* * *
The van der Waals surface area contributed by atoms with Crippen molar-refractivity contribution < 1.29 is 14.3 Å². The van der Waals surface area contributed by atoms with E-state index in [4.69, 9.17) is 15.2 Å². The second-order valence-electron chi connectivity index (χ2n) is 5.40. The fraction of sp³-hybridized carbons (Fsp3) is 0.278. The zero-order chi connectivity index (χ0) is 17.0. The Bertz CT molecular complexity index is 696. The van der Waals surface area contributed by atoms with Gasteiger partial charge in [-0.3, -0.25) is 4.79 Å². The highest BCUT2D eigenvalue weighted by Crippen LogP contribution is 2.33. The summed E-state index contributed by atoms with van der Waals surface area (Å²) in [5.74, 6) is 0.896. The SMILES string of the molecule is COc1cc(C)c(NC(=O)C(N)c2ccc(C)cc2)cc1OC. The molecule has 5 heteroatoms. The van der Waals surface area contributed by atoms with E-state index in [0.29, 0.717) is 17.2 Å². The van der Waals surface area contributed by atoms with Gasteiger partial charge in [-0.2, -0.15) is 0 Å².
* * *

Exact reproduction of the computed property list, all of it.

The van der Waals surface area contributed by atoms with Crippen molar-refractivity contribution < 1.29 is 14.3 Å². The van der Waals surface area contributed by atoms with E-state index in [4.69, 9.17) is 15.2 Å². The second-order valence-electron chi connectivity index (χ2n) is 5.40. The fraction of sp³-hybridized carbons (Fsp3) is 0.278. The zero-order chi connectivity index (χ0) is 17.0. The Bertz CT molecular complexity index is 696. The van der Waals surface area contributed by atoms with Gasteiger partial charge in [-0.3, -0.25) is 4.79 Å². The highest BCUT2D eigenvalue weighted by Crippen LogP contribution is 2.33. The summed E-state index contributed by atoms with van der Waals surface area (Å²) in [5.74, 6) is 0.896. The SMILES string of the molecule is COc1cc(C)c(NC(=O)C(N)c2ccc(C)cc2)cc1OC. The molecule has 5 heteroatoms. The van der Waals surface area contributed by atoms with E-state index in [0.29, 0.717) is 17.2 Å². The van der Waals surface area contributed by atoms with Gasteiger partial charge in [-0.2, -0.15) is 0 Å².